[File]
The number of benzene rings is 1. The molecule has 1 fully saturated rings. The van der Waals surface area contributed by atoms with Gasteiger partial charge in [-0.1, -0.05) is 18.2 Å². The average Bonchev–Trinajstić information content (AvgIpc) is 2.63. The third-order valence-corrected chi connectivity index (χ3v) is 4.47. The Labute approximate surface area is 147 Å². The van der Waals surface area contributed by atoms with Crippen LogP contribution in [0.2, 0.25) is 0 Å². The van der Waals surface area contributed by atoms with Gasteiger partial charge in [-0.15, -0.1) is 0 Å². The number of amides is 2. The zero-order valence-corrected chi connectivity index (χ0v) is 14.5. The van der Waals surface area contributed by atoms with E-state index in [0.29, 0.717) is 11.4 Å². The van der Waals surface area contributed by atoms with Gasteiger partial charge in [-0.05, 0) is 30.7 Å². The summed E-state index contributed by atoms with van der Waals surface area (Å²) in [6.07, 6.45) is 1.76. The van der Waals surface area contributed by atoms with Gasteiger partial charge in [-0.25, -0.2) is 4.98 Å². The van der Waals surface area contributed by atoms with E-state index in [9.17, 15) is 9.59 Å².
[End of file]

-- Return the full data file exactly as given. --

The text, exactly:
The number of benzene rings is 1. The molecule has 1 fully saturated rings. The van der Waals surface area contributed by atoms with Gasteiger partial charge in [-0.1, -0.05) is 18.2 Å². The average Bonchev–Trinajstić information content (AvgIpc) is 2.63. The third-order valence-corrected chi connectivity index (χ3v) is 4.47. The Labute approximate surface area is 147 Å². The van der Waals surface area contributed by atoms with Crippen LogP contribution in [0.2, 0.25) is 0 Å². The van der Waals surface area contributed by atoms with Gasteiger partial charge in [-0.15, -0.1) is 0 Å². The number of amides is 2. The zero-order valence-corrected chi connectivity index (χ0v) is 14.5. The van der Waals surface area contributed by atoms with E-state index in [0.29, 0.717) is 11.4 Å². The van der Waals surface area contributed by atoms with Gasteiger partial charge in [-0.05, 0) is 30.7 Å². The summed E-state index contributed by atoms with van der Waals surface area (Å²) in [6.07, 6.45) is 1.76. The van der Waals surface area contributed by atoms with Gasteiger partial charge in [-0.25, -0.2) is 4.98 Å². The van der Waals surface area contributed by atoms with E-state index in [9.17, 15) is 9.59 Å².